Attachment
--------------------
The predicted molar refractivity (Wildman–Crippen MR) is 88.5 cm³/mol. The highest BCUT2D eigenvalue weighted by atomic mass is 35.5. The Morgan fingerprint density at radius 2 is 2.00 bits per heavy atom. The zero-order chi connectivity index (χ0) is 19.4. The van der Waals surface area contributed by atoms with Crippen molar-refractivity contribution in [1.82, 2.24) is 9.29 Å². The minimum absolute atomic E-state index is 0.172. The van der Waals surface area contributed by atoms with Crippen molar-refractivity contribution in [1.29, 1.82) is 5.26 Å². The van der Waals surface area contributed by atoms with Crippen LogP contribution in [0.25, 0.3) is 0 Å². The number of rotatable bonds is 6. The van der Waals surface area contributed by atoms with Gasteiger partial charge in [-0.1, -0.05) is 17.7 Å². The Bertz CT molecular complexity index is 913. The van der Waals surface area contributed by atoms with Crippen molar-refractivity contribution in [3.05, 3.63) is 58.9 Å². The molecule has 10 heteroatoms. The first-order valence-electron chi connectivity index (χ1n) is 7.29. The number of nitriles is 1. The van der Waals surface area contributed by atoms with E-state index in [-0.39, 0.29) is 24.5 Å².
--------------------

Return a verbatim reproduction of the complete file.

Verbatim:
The predicted molar refractivity (Wildman–Crippen MR) is 88.5 cm³/mol. The highest BCUT2D eigenvalue weighted by atomic mass is 35.5. The Morgan fingerprint density at radius 2 is 2.00 bits per heavy atom. The zero-order chi connectivity index (χ0) is 19.4. The van der Waals surface area contributed by atoms with Crippen molar-refractivity contribution in [1.82, 2.24) is 9.29 Å². The minimum absolute atomic E-state index is 0.172. The van der Waals surface area contributed by atoms with Crippen molar-refractivity contribution in [1.29, 1.82) is 5.26 Å². The van der Waals surface area contributed by atoms with Crippen LogP contribution in [0.25, 0.3) is 0 Å². The number of rotatable bonds is 6. The van der Waals surface area contributed by atoms with Gasteiger partial charge in [-0.1, -0.05) is 17.7 Å². The Bertz CT molecular complexity index is 913. The van der Waals surface area contributed by atoms with Crippen molar-refractivity contribution in [3.05, 3.63) is 58.9 Å². The molecule has 10 heteroatoms. The first-order valence-electron chi connectivity index (χ1n) is 7.29. The number of nitriles is 1. The van der Waals surface area contributed by atoms with E-state index in [-0.39, 0.29) is 24.5 Å².